The parallels between fiction and music just never cease. This time, I’m going to look at genres. Yes, I’m going to take your favorite fiction genre and tell you what kind of music you ought to be listening to. Okay, so, that’s probably not going to pan out, but I still think there are some logical correlations. Let’s take a look.
Below (and some of you are such a product of this generation’s attention deficit, that you’ve already skipped down to the genre grid) you’re going to find a quick take on several fiction genres and the music that resonates with them. Now, before you write me with corrections and additions, ad nauseum, let me just say: It’s my list. I would love to see yours (so to speak). We could totally fight over nuances and definitions and my complete failure to include: Bhangra, Ambient, Junkanoo, House, Klezmer, Mariachi, Cajun & Zydeco, Chinese Opera, Doo Wop, Funk (prolly should have included that one), Vallenato, Surf Rock, Soca, Kompa, Pagan, Ska, Samba, Skiffle . . . and no, I haven’t lapsed Suessian. But hey, let’s not fight, huh?
I’m drawing out a point, not creating an index.
See, storytelling has commonalities. That’s at the heart of this whole article series of mine. Music tells stories. Fiction tell stories. The syllogism writes itself.
So, it won’t really shock you if I propose that the music of Cyberpunk is Industrial. There’s a kind of futurosity (my coinage) and wrecklessness and grit and Bladerunnery thing about the two, isn’t there.
Or, take books that are making an earnest attempt at humor; if you can’t hear a polka whilst you’re reading one of those, more’s the pity for you. Or, on the other end of the fiction and musical spectrum, take, say, poetry. I can’t think of a music more poetic than jazz. Jazz can just run on forever, played atop musical modes–Phrygian, Mixolydian, Locrian, and all the rest–and with a foundation to riff on, define endlessly unique phrases that make us pay attention. Deep, right? What about the limerick, you say? Well, jazz has a lighter side; check out Vince Guaraldi, who composed for the Peanuts Gang:
A metapoint here is that artistic endeavors can be broken down into identifiable types. This is helpful to folks who make lists. It’s helpful to marketers and merchandisers who have to stick things on shelves and conceive of messaging frameworks. But it’s also at least marginally helpful to readers, since, hey, I don’t want to find myself reading the fictional equivalent of pop music. Don’t be offended. Music is personal. I gotta be me.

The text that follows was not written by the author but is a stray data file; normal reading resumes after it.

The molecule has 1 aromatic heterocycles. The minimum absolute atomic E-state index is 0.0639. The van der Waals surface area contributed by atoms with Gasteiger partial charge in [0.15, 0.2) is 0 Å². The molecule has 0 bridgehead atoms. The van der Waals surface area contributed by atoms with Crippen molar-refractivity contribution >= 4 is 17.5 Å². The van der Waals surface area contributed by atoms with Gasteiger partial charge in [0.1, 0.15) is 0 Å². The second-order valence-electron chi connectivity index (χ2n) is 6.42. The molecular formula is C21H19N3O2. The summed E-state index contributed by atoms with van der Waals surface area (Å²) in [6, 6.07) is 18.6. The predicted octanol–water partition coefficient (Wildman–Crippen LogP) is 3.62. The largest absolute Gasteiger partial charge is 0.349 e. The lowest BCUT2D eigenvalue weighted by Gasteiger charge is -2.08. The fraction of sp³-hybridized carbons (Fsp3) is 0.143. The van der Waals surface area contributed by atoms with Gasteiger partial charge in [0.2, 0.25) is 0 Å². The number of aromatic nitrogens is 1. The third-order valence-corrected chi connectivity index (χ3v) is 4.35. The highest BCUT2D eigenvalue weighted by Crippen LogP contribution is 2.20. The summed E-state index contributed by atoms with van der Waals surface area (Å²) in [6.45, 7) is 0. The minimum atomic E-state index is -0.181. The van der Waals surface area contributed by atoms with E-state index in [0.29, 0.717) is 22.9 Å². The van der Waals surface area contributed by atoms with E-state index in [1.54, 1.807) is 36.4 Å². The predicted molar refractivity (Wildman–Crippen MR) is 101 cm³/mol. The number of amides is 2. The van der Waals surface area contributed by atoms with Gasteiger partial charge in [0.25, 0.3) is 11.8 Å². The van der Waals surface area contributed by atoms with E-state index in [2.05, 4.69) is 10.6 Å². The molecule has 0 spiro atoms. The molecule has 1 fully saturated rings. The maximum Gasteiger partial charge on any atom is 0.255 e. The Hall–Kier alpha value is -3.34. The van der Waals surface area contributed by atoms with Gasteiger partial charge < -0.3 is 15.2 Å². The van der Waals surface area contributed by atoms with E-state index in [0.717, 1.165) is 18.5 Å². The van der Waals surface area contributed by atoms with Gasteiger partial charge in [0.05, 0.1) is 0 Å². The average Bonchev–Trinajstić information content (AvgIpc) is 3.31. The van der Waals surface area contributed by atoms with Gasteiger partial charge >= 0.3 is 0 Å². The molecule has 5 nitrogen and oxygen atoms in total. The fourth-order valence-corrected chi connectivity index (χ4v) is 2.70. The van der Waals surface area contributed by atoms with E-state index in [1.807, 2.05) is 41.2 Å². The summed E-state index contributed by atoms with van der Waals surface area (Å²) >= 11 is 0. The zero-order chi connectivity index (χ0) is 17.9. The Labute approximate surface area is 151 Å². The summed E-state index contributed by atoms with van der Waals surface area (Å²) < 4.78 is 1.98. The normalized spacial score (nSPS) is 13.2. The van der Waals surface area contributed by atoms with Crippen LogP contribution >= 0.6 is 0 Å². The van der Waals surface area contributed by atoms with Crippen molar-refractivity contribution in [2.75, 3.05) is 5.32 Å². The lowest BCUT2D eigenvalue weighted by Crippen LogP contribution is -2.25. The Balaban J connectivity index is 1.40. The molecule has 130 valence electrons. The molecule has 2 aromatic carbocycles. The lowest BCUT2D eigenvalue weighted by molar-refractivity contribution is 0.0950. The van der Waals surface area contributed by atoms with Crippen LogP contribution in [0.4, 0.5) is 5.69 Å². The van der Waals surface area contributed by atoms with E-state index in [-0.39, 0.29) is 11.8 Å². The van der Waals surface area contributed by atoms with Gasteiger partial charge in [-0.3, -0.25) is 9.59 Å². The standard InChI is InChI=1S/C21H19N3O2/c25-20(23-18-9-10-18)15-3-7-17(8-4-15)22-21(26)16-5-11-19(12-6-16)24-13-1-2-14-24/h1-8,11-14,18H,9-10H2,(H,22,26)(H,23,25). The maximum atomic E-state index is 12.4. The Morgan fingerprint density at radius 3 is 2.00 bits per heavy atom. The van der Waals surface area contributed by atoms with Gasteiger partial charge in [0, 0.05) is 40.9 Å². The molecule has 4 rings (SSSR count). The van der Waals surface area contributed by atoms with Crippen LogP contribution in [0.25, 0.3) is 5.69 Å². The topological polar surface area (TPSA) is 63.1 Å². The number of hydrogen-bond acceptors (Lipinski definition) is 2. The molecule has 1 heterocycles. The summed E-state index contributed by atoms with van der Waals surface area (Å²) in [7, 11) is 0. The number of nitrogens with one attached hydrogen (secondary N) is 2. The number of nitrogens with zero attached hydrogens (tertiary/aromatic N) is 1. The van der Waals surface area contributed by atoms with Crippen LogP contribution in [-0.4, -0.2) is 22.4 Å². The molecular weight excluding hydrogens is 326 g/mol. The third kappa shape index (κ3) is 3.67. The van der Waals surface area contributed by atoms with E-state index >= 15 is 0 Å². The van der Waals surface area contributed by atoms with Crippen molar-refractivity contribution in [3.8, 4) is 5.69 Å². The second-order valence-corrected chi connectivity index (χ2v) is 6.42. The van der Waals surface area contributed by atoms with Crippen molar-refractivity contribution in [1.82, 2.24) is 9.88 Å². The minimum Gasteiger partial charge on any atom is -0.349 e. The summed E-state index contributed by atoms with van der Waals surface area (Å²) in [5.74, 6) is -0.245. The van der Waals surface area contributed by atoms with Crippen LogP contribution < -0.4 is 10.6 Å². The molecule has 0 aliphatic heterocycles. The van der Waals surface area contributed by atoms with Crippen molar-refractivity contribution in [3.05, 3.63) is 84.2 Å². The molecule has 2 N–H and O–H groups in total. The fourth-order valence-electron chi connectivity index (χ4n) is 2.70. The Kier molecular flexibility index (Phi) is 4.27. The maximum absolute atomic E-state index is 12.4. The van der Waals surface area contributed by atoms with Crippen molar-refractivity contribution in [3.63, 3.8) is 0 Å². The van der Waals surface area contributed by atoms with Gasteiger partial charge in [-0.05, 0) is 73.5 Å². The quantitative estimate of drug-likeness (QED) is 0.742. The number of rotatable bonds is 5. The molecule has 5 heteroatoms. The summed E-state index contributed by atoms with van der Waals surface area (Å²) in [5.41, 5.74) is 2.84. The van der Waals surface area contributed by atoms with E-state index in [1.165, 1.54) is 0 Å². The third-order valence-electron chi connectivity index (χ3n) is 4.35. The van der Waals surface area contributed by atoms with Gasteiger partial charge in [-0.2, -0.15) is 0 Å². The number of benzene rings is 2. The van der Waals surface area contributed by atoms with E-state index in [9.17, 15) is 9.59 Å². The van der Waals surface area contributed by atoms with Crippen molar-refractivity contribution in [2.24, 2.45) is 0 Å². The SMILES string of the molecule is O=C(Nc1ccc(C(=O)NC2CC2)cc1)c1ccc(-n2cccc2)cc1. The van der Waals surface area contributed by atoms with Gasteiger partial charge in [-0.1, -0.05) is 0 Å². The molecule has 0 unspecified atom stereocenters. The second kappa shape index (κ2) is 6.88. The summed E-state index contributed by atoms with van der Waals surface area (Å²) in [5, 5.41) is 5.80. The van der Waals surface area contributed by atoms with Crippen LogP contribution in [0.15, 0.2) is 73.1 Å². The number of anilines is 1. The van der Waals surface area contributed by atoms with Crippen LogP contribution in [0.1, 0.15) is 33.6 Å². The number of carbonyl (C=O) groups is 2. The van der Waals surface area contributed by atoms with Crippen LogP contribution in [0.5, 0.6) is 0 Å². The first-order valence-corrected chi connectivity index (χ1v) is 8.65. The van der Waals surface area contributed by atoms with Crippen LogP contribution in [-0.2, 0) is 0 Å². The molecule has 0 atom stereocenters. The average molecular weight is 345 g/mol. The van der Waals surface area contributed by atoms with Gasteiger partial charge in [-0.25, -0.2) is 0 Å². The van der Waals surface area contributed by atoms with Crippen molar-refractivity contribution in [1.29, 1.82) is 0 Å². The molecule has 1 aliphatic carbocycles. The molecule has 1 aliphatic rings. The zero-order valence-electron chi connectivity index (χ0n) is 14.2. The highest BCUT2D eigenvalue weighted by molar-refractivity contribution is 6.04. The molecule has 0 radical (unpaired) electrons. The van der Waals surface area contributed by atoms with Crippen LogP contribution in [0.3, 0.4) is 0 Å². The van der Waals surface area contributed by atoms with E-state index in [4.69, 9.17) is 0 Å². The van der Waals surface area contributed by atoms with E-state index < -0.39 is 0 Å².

But the even awesomer metapoint is that these subcategories tend to find resonances across artistic mediums. (Oooh, that sounded like the first line of an abstract. Sorry, been doing lots of research for book two.) Some day, when I’ve way too much discretionary time, I’ll extend these genres to painting and sculpture and animal husbandry. For now, I’ve bitten off enough with fiction and music.
The reason for this shall remain my secret, y’all.
And while I’m kind of bending my own rules a bit, have a listen to this fine fellow using a bit of ragtime-y, musical-theater-y sound to produce his steampunk tune:
Okay, enough Youtube links. The heart of the matter is this: There are certain expectations, explorations, tones, etc, that have become the hallmark of fictional genres. We love ’em; we revel in ’em; we return to ’em. The same is true of music, of course. And when these expectations, explorations, and tones line up, we find correlations across artistic mediums. So, without further ado, have a look at my first blush at some of these:
So, there you have it. Some of these are quite obvious, right? It wasn’t much of a stretch to go from Fan Fic to Filk. But think about Thriller and Trance music. Think about Existentialist and World Music. I will cop to a fair amount of playfulness in this exercise. I couldn’t help it. Much as I did with the post on lyrics/lyricism, once I got rolling, I couldn’t shut it off.
All that’s left is to say that the thing I’ve written with The Unremembered is pretty much the literary equivalent of Progressive Metal. I’d argue that all the way to fisticuffs, just because I love Progressive Metal. More than that, it just makes all kinds of sense. PM is epic: it makes use of dynamics, considered lyrics, tempos changes, meter changes, long form narrative (can you say, “my novel is 400K words”), powerful rhythms, and all the rest. And then it will put all that in your face, back off so you think about it, and come back to drive the point home . . . with a vengeance. Least ways, that’s what I aim for. Of course, by turn, PM is also heartbreaking. For proof, check out this Dream Theater tune:
Anyway, this all usually happens in the space of about twelve musical minutes. Longer, of course, with books.
Until next time, fiction and music lovers . . .